The tape was white and had some kind of handwriting on it. From stern to bow, from east to west, the tape was filled with handwriting that was done with a black magic marker. Of course, that’s not really the shocker here. The shocker is, the writing was in English. Still, I couldn’t make heads or tales of what was written. Was the packager practicing? Was she taking notes? I proceeded to remove the tape from the box and put it to the side. Since the side wasn’t long enough I stretched the tape on the floor. We have a thousand foot long living room that is connected to the dinning area. That should be long enough. But it wasn’t. I found a place on the tape that would allow a carriage return and then cut the tape. Lined side-by-side, the tape stretched one and a half times the length of our stone ground floor. The only other problem is, I couldn’t break away from the tape and what was written on it–even though our maid…. Even though our housekeeper was waiting in the corner of the kitchen for me to provide her with the cooking utensils she needs. How hungry was I going to be in a few hours, I thought. Hunger must take a side-seat.
Language is confusing enough and some day I must provide input here about what the packager, yes, she was female, wrote on that tape. Till then, I’m busy elsewhere. And so. I finally got through the package to the packaged pressure cooker inside. At that moment, which I guess could be a moment of truth, I realised that I wasn’t as far away from home as this whole trip may seem. Three thousand miles here or there, the consume-to-survive world knows no boundaries or nationalities or bigoted usurpers. In all my passivity our new housekeeper tripped me up and grabbed the packaging of the new pressure cooker. She left with the online delivery and its confused packaging. That surprised me. What was I to do with yet another box from Amazon?
The housekeeper said, while she freed the new pressure cooker from its factory packaging, in Indian-English gibberish, This is good, sir, I can save time preparing your Dal, sir, and if you like I’ll even start cooking for your dog, that way you can save more money to pay for me, industrial dog food is bad for the little guy. The only thing I could think about, as my dog slept in the corner that was infested with ants, how the hell is she really gonna save time? Obviously that question actually came out of my mouth. Within a few seconds my new housekeeper put the instructions from the pressure cooker box in my hand and showed me a small piece of paper. There, she said, pointing. There, she repeated, pointing. I read the small paper where her finger left a blemish. Indeed, I thought. She is right. And she should be right. This is her country and her pressure cooker was even made in her country. Within a blink of an eye she was off again whizzing around the kitchen, preparing my Dal.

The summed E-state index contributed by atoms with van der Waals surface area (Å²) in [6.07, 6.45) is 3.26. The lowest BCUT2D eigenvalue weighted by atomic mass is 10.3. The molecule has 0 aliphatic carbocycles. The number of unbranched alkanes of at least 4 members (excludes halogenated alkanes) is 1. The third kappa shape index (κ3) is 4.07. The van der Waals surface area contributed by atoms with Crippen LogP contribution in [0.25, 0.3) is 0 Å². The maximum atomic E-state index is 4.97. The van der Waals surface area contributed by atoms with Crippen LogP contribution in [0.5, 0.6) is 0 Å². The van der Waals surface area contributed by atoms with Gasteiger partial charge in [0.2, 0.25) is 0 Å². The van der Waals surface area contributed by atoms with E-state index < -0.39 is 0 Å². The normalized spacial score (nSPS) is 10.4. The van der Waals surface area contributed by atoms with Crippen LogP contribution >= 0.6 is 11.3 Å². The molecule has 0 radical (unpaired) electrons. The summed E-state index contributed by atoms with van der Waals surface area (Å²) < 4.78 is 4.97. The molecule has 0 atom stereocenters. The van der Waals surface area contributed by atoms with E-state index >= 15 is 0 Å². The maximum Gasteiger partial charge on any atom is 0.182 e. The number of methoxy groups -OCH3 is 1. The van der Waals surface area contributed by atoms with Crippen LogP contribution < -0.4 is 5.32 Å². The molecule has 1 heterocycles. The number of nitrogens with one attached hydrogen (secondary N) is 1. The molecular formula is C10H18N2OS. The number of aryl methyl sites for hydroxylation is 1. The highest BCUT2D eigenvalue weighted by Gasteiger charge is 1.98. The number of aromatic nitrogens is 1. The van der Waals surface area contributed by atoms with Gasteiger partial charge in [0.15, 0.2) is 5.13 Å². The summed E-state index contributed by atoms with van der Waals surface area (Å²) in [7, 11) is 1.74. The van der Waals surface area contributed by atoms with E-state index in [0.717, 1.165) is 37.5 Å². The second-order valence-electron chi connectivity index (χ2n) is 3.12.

We are scheduled to be here for three years, I thought to myself while sitting in the corner above my dog watching our housekeeper cook. We are at the front of a three year quest. The end of that quest has never felt so far off, though. How time doesn’t fly when you’re having fun, eh. Our contract says that we will be in India for three years. I bet my bottom dollar that that’s not possible. A high price to pay, I say to my better half. Not a price too little or too big, she says back to me. Now I’m worried about saving my housekeeper time when she cooks us Dal and also wondering how long it will take before our security guards stop sneezing or grow up–because there has to be an end to this (for lack of a better word) adventure sooner or later.
I was trying to worst-write about having purchased a new Indian pressure cooker. The thing is, when it arrived and I unpacked it, our housekeeper was all over it. She cleaned the new cooking device and put all the parts together, remarking that I need to eventually go to the store to get an extra o-ring. Can’t you get that, I asked her. She stared at me with those dark eyes. There was a glistening of jewellery that she hadn’t yet removed because she hadn’t started cleaning yet. That was her thing, you know. When she cleaned she removed her jewellery, when she cooked she put it back on. To top things off, she knows that the o-rings wear out quicker than one should assume. It’s the pressure and the heat, she said. The pressure and the heat kill the o-ring. She then proceeded to stuff the new pressure cooker full of Tuwar Dal. Aren’t you gonna put other ingredients in it as well, I asked. She turned to me, one hand sweeping the floor and the other stirring the Dal in the heated water. No, sir, she mumbled as though chewing on a mouthful of soft marbles. Listen, sir, hear me, on Tuesday when I come, not Monday because Monday is a big cleaning day, on Tuesday, I will show you how to make Dal. And it was at that moment I thought about what brought us here. We were brought here in a pressure cooker. A nice pressure cooker, at that. Probably made out of bronze with copious wings and a singing pressure valve lid that, when used precisely, will actually levitate in the releasing steam just above the valve–what a sight! Yes. I’ve seen the pressure of our cooker and it’s mesmerising in the odds of it all. Or something like that.